Since the fall of communism, civil society groups and other NGOs have played a vital role in developing democratic tendencies and institutions in Central and Eastern Europe (CEE). Today, that role is more critical than ever as governments employ restrictions on citizens in the name of combatting the COVID-19 pandemic. During a CEPA panel discussion on April 9, CEPA’s Corina Rebegea, Kata Bálint of Political Capital in Hungary, Sorin Ionita of Expert Forum in Romania, and Ruslan Stefanov of the Center for the Study of Democracy in Bulgaria, considered the role of civil society in safeguarding the region’s democratic progress.

The participants agreed that during the pandemic, governments in the region have understandably put in place measures restricting civilian gatherings, monitoring their movements, postponing elections, and closing borders to halt the spread of the disease. However, some of these steps are cause for worry, especially the increased surveillance of civilians, suspensions of human rights protections, and tighter restrictions on freedom of expression and independent media. Although governments implemented these policies in the name of protecting the public from the disease, panic, and defending civilians from “fake news,” civil society groups worry that they will enhance the “backsliding” on democracy which have marked the experience of several countries in the region over the past decade. During the COVID-19 pandemic, governments in Hungary, Estonia, Georgia, Latvia, Moldova, and Romania, have implemented states of emergencies that were either not imposed by constitutional means or do not have a sunset clause indicating when such an extraordinary period will end after the crisis subsides.

Given these concerns, the proper role of independent media and civil society groups in guarding democratic norms and practices dominated the conversation. Since the economic crisis of 2008,  many regional media organizations, after losing financial support, have become attached to political or business figures who exert influence over their activities. Nevertheless, independent journalists have stepped in to take over the role of reporting stories that are otherwise ignored. This type of reporting must continue to be supported throughout the crisis and beyond, as independent journalism provides a check on government attempts to shape narratives in the media space.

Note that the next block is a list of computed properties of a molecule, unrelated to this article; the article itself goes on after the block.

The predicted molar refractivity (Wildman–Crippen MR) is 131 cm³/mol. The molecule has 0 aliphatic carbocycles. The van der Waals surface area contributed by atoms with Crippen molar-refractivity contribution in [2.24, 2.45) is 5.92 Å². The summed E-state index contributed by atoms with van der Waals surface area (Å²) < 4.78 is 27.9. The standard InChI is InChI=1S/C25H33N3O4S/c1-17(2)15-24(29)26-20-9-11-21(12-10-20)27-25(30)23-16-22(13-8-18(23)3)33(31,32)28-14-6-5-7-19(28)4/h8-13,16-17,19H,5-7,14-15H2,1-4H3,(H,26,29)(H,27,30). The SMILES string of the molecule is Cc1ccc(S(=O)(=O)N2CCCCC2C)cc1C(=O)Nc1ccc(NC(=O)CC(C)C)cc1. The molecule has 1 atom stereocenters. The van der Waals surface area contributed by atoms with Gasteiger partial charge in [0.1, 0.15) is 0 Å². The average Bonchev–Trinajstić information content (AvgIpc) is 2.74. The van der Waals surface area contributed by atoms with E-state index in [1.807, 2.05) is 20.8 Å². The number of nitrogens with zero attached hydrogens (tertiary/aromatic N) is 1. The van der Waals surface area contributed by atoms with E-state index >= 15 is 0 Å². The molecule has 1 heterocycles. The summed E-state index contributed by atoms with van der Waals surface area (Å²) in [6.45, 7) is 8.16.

Additionally, civil society groups are well-placed to fill in gaps in governance. At a time where elections are postponed, political opposition groups do not have a platform to suggest improvements or participate in debates about best practices. Many people believe it is inappropriate to criticize rivals during a severe social crisis. However, since they do not have a “political horse” in the race, so to speak, civil society organizations have the ability to engage in policy discussions which could lead to better lives for their citizens. As Sorin Ionita said during the conversation, “Politics is important if you do it right…because it is about the quality of governance.”

To strengthen civil societies’ messages, organizations can partner with international and multinational organizations such as NATO and the European Union to amplify their concerns about democratic values. NATO, as an organization, is based on the principle of such shared values and purposes to protect members from external threats. The European Union will likely have an even larger role after the pandemic recedes and an expected economic crisis rolls in. By partnering with these institutions now, civil society groups and NGOs can get ahead of the curve in advocating for stronger protections of civil liberties and rights.

The participants agreed that the coronavirus pandemic has fostered a newfound sense of unity, as individuals are coming together to assist and protect their neighbors. This energy provides an opportunity for civil societies, watchdog groups, and international organizations to mobilize populations around safeguarding democratic values, as well as protecting them from the pandemic by fortifying checks and balances, which are the foundations of free societies.

 Photo: Under Creative Commons via Pxfuel.

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Christina Brown

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August 18, 2020

Europe’s Edge is an online journal covering crucial topics in the transatlantic policy debate. All opinions are those of the author and do not necessarily represent the position or views of the institutions they represent or the Center for European Policy Analysis.